This op-ed originally ran in the San Diego Union-Tribune: "Trump's trade moves impact San Diego economy"

For more more on TPP and San Diego, see WTCSD's economic impact report.

January 24, 2017

A 295,000 square foot addition to your home may not be on most people’s minds, but for a company with Illumina’s ambition, its par for the course. And today was yet another one of those days at one of San Diego’s largest life sciences companies. It also marked the culmination of a dynamic collaborative partnership to get things done.

Cutting the ribbon on the new addition to its corporate headquarters, Illumina President and CEO Francis deSouza, Executive Chairman Jay Flatley and other Illumina executives shared the stage with San Diego Mayor Faulconer to announce the opening of what is now among San Diego’s top five largest manufacturing centers. And yes, manufacturing in San Diego does include this genomics giant.  

The state of the art facility will house 850 new R&D, oncology, reproductive and genetic health and manufacturing jobs. It will continue to fuel Illumina’s majority share of the world’s genetic sequencing market, producing both the sequencing machines and analytics its customers need to support innovative global healthcare applications.

EDC is proud to have been able to contribute toward making the new building a reality. Countless phone calls, meetings and exchanges alongside our partners at Alexandria Real Estate, Biocom, Cushman & Wakefield and the city of San Diego brokered the arrangement. After four years of collaborative work, led by California Assemblymember Todd Gloria and San Diego Mayor Faulconer, the art of the possible (that new home addition) is today a shiny, ambitious new reality for San Diego.

Next up for the company and San Diego – Another 316,000 square foot addition due to open this July. 

 

January 20, 2017

Understanding our economy begins with strong data – it’s a phrase people hear us say a lot at San Diego Regional EDC, and for good reason.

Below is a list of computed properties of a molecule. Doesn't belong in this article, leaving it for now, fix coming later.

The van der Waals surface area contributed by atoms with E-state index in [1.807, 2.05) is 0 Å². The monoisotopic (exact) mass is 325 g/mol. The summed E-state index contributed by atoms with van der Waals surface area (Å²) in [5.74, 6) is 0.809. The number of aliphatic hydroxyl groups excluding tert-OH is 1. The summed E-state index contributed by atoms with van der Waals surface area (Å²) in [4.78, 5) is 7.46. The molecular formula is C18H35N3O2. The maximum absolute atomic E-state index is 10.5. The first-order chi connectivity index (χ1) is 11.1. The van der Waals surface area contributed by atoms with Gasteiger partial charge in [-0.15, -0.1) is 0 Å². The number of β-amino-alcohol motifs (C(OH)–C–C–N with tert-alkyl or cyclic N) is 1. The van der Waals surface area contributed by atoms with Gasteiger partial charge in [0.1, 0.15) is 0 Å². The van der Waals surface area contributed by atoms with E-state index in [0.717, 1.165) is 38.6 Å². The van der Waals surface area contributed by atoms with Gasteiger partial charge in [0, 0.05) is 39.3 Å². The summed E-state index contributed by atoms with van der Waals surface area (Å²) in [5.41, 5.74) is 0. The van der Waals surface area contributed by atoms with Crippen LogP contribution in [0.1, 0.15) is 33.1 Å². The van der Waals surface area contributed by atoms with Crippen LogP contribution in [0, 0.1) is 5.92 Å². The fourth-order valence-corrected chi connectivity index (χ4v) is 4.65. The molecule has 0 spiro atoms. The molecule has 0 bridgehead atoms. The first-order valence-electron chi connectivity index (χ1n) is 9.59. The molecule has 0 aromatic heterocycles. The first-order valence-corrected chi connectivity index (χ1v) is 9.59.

Unemployment data, while important, only gives us a piece of the puzzle and many people are still curious as to how it all relates to them...as a business…as a job seeker…and as a San Diego resident.
 
As we kick off 2017, we want to provide comprehensive research that tells a story about our economy. San Diego's Economic Pulse, our new research product launching today, is our way of doing that. In addition to  tracking unemployment, we will also be keeping tabs on new business establishments, job postings and looking at who’s hiring in San Diego.
 
This research wouldn’t be possible without the generous support of EDC board officer Phil Blair and Manpower San Diego.
 
Throughout the year, you will continue to see changes in the way we present our research and talk about data. We would love to hear your thoughts. Join the conversation at @SDregionalEDC or send an email to research@sandiegobusiness.org.
 
January 20, 2017

From 2025 to 2050, the 65-and-older population is projected to almost double to 1.6 billion globally, whereas the total population will grow by just 34 percent over the same period. With this, it has become increasingly important to support our aging population, with health and wellness among top priority.